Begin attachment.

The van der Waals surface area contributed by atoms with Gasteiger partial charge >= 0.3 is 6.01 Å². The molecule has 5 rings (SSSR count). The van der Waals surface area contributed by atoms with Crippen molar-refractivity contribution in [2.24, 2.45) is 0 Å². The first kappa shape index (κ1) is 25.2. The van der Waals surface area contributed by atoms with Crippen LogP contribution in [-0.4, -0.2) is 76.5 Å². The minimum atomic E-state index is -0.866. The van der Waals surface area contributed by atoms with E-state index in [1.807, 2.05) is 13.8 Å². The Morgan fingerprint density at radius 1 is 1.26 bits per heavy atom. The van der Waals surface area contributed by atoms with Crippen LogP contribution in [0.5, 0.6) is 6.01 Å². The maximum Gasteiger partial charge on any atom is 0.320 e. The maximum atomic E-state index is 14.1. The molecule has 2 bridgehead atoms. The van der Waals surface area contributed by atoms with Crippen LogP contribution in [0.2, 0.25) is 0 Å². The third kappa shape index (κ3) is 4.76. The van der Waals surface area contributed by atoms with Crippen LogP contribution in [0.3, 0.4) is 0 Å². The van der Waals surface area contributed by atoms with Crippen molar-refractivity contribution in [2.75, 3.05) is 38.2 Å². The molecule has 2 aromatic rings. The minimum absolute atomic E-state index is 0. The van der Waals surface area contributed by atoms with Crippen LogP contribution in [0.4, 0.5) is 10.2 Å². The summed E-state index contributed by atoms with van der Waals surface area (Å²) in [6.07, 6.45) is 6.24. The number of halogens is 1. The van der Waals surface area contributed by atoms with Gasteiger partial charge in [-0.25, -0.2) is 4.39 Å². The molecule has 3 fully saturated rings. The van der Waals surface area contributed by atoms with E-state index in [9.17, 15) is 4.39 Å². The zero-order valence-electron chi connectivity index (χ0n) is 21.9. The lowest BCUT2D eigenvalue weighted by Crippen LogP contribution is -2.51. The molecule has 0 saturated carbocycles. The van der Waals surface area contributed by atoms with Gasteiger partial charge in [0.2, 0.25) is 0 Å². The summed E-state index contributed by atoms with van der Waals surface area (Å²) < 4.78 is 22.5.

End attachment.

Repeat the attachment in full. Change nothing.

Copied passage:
The van der Waals surface area contributed by atoms with Gasteiger partial charge >= 0.3 is 6.01 Å². The molecule has 5 rings (SSSR count). The van der Waals surface area contributed by atoms with Crippen molar-refractivity contribution in [2.24, 2.45) is 0 Å². The first kappa shape index (κ1) is 25.2. The van der Waals surface area contributed by atoms with Crippen LogP contribution in [-0.4, -0.2) is 76.5 Å². The minimum atomic E-state index is -0.866. The van der Waals surface area contributed by atoms with E-state index in [1.807, 2.05) is 13.8 Å². The Morgan fingerprint density at radius 1 is 1.26 bits per heavy atom. The van der Waals surface area contributed by atoms with Crippen LogP contribution in [0.5, 0.6) is 6.01 Å². The maximum Gasteiger partial charge on any atom is 0.320 e. The maximum atomic E-state index is 14.1. The molecule has 2 bridgehead atoms. The van der Waals surface area contributed by atoms with Crippen LogP contribution in [0.2, 0.25) is 0 Å². The third kappa shape index (κ3) is 4.76. The van der Waals surface area contributed by atoms with Crippen LogP contribution in [0.3, 0.4) is 0 Å². The van der Waals surface area contributed by atoms with Crippen molar-refractivity contribution in [2.75, 3.05) is 38.2 Å². The molecule has 2 aromatic rings. The minimum absolute atomic E-state index is 0. The van der Waals surface area contributed by atoms with Crippen LogP contribution in [0.4, 0.5) is 10.2 Å². The summed E-state index contributed by atoms with van der Waals surface area (Å²) in [6.07, 6.45) is 6.24. The number of halogens is 1. The van der Waals surface area contributed by atoms with Gasteiger partial charge in [-0.25, -0.2) is 4.39 Å². The molecule has 3 fully saturated rings. The van der Waals surface area contributed by atoms with E-state index in [9.17, 15) is 4.39 Å². The zero-order valence-electron chi connectivity index (χ0n) is 21.9. The lowest BCUT2D eigenvalue weighted by Crippen LogP contribution is -2.51. The molecule has 0 saturated carbocycles. The van der Waals surface area contributed by atoms with Gasteiger partial charge in [0.2, 0.25) is 0 Å². The summed E-state index contributed by atoms with van der Waals surface area (Å²) < 4.78 is 22.5.